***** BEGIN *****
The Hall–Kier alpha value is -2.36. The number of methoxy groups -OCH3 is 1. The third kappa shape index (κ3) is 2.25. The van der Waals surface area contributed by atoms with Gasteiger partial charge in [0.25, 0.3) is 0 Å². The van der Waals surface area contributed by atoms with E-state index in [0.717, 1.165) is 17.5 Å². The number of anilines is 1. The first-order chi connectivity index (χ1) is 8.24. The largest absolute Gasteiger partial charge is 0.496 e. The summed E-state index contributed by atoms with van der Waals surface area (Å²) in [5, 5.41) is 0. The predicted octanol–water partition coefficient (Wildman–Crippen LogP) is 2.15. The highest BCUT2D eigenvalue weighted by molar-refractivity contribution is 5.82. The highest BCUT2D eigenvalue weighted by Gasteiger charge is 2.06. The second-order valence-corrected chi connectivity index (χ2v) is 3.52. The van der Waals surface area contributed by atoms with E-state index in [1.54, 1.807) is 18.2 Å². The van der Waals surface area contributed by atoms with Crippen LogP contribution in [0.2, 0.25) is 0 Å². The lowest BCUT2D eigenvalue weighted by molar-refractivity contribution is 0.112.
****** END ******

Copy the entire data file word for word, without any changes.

The Hall–Kier alpha value is -2.36. The number of methoxy groups -OCH3 is 1. The third kappa shape index (κ3) is 2.25. The van der Waals surface area contributed by atoms with Gasteiger partial charge in [0.25, 0.3) is 0 Å². The van der Waals surface area contributed by atoms with E-state index in [0.717, 1.165) is 17.5 Å². The number of anilines is 1. The first-order chi connectivity index (χ1) is 8.24. The largest absolute Gasteiger partial charge is 0.496 e. The summed E-state index contributed by atoms with van der Waals surface area (Å²) in [5, 5.41) is 0. The predicted octanol–water partition coefficient (Wildman–Crippen LogP) is 2.15. The highest BCUT2D eigenvalue weighted by molar-refractivity contribution is 5.82. The highest BCUT2D eigenvalue weighted by Gasteiger charge is 2.06. The second-order valence-corrected chi connectivity index (χ2v) is 3.52. The van der Waals surface area contributed by atoms with E-state index in [1.54, 1.807) is 18.2 Å². The van der Waals surface area contributed by atoms with Crippen LogP contribution in [0.2, 0.25) is 0 Å². The lowest BCUT2D eigenvalue weighted by molar-refractivity contribution is 0.112.